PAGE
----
Phoenix Project rises from the ashes

Kristine Gill

Retired executive puts down $6.5 million toward renovation of downtown Kent buildings

VIEW photos from the Phoenix Building open house.

Come fall, London-esque brick facades and the soon-to-be popular Acorn Alley could be staple attractions in downtown Kent. The city has Ron Burbick to thank for the vision – and the cash.

Kent residents, business owners and community members gathered yesterday for the Phoenix building open house event. Burbick and guests saw the new building at 138 E. Main St., which will house Planned Parenthood, Burbick’s foundation, Main Street Kent and Kent chamber executive offices. The Phoenix Project is a $6.5 million renovation of four buildings in downtown Kent in an attempt to revitalize the area.

The Fig Leaf, a young women’s clothing shop, will open on Main Street in just two weeks. A quilt shop is already open. Burbick said there will be 13 to 14 retail shops when the project is finished.

Burbick, 63, was a longtime executive at Schneller, Inc. in Kent, a company that manufactures aircraft interiors. After retiring, he put $6.5 million of his own money toward renovating downtown.

Burbick’s wife, Joan, said her husband has always been a giver and wanted to give something back to the city.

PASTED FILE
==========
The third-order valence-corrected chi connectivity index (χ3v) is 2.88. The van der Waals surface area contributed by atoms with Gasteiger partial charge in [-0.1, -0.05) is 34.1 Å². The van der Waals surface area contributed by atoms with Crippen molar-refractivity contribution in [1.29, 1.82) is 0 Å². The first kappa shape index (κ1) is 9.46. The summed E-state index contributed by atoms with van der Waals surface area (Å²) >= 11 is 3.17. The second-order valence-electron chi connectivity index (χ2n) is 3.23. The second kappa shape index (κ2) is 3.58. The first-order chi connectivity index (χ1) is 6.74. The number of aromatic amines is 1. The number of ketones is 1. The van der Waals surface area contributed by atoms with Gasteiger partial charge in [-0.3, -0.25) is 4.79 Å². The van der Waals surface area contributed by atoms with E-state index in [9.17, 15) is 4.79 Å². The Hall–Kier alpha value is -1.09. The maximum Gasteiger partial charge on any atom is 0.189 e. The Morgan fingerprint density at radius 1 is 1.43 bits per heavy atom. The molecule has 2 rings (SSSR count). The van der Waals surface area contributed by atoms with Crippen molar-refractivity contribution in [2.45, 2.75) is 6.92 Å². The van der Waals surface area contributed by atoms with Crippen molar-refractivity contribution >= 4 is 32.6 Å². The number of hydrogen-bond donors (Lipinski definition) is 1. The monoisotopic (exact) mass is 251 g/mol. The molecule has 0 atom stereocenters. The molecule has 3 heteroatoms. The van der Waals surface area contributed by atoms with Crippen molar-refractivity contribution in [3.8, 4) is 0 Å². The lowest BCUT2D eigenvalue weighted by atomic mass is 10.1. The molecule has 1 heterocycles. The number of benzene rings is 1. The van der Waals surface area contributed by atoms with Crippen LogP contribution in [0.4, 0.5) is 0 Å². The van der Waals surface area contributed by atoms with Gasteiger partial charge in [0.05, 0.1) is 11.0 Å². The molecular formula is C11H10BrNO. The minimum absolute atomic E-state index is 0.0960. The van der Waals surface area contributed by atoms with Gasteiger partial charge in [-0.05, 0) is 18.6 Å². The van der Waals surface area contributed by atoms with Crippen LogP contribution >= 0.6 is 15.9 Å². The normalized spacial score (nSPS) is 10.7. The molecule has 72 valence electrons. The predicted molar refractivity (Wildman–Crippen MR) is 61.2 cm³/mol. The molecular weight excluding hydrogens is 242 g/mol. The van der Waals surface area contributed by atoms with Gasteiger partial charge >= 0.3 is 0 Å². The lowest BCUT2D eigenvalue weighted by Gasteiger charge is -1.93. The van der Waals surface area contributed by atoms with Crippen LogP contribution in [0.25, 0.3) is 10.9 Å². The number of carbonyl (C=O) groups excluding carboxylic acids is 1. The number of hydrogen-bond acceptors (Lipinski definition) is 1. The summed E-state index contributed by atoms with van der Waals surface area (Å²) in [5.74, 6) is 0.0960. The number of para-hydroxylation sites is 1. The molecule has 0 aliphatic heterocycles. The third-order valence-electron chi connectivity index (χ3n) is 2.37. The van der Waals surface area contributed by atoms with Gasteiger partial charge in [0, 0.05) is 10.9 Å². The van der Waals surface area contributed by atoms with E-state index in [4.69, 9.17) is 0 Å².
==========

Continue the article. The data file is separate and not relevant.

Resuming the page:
“He has just always considered Kent to be his home,” she said, adding Burbick grew up in Newton Falls. “He thinks the world of the town and the people.”

Acorn Alley was named after the Burbicks’ old home in Twin Lakes. Joan said the property was covered in tall oaks, so they called the house “Acorn Lodge.”

“All night long you could hear the acorns dropping all over the roof,” she said.

When Burbick came across the old sign, he decided to use the name again.

Joan said having the open house after phase one of the project allows people to see what’s already done and what’s going to be done.

“It let’s them see the potential,” she said.

Burbick traveled often during his time at Schneller, and London storefronts inspired him in his design for downtown. He said some storefronts along Main Street will have 1890-inspired storefronts, and the ones down Acorn Alley will have a 1910 feel.

Mary Gilbert, executive director of Main Street Kent, said moving non-retail establishments to second-floor locations will bring more traffic to first-floor retail shops. She said when Burbick had three retail spaces left to sell, 14 businesses were vying for a spot.

“Even with the economy, people are clamoring to get down here,” she said.

Joan said her husband knows what he wants for the project.

“I’ve had to bug him about what he’s working on,” she said.

Gilbert agreed.

“It’s not just that he’s writing a check,” she said. “He’s involved in everyday decisions.”

Ward 3 councilman Wayne Wilson attended the event.

“The most exciting part is the man did it with his own money, and he didn’t ask (the city) to pay for it,” he said. “It’s the first real big project we’ve had happen in downtown Kent in a few years.”

Rita Thomas, co-owner of Homemaid Plus, a residential and commercial cleaning service in Kent, said her business recently got the contract to clean the Phoenix building and was there to support the project.

“I’m very excited about this,” she said. “We try to employ Kent residents, we raise our family here, (and) we’re involved in the community. Kent’s development is very important to us.”

Contact public affairs reporter Kristine Gill at [email protected].